A nation-wide student strike against higher education reform costs Colombia $5.6 million each day, said the country’s education minister Thursday.
“The cost of the strike is enormous because one day of closure of all the public universities costs the country 10.7 billion pesos [$5.6 million], public resources that we have provided all Colombians to finance the education of young people,” said Education Minister Maria Fernanda Campo.
The minister urged the 550,000 public university students participating in strikes across the country to engage in discussions with the government about education reform, rather than draining precious public resources.
If Campo’s estimation is correct, the protests, which have continued for about two weeks, would have cost the state nearly $80 million in total losses.
Colombia’s National Student Round Table (Mane), a collective of student representatives from around the country, decided on October 16 to continue the protests against reform indefinitely.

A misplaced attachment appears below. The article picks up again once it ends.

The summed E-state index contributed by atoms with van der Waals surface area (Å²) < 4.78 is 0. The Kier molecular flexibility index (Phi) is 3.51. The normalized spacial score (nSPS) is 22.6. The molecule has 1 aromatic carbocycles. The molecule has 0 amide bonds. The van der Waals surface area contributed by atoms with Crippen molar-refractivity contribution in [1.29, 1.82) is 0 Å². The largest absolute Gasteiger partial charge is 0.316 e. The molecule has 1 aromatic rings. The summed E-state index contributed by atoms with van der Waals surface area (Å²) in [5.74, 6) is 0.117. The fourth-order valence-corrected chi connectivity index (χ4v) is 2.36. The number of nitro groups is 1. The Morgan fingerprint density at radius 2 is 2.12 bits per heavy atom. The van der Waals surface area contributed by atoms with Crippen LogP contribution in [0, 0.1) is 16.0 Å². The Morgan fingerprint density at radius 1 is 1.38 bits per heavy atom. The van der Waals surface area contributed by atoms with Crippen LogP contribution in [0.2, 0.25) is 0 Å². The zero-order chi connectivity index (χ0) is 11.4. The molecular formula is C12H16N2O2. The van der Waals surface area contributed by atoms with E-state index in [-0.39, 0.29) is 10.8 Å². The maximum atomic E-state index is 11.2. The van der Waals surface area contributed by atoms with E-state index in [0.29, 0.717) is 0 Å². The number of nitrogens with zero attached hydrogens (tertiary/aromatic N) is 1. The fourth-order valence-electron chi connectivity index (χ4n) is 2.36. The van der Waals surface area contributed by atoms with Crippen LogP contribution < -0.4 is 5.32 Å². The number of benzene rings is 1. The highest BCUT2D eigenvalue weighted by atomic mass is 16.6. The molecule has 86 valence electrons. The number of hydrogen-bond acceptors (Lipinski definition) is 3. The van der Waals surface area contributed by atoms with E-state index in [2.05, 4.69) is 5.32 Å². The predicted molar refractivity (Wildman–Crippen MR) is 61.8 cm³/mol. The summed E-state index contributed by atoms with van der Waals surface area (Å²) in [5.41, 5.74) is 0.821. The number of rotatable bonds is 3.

Student leaders also recently turned down an offer to debate the Colombian government’s controversial education reforms after the minister of education ruled out the possibility of revoking the bill.
The government claims the proposed reform, known as “Law 30,” will see the injection of desperately needed funds into the education system, improve the quality of the education system and increase access.
However, critics believe Law 30 will lower the quality of the academic studies, undermine the autonomy of universities, and spiral the cost of education for students.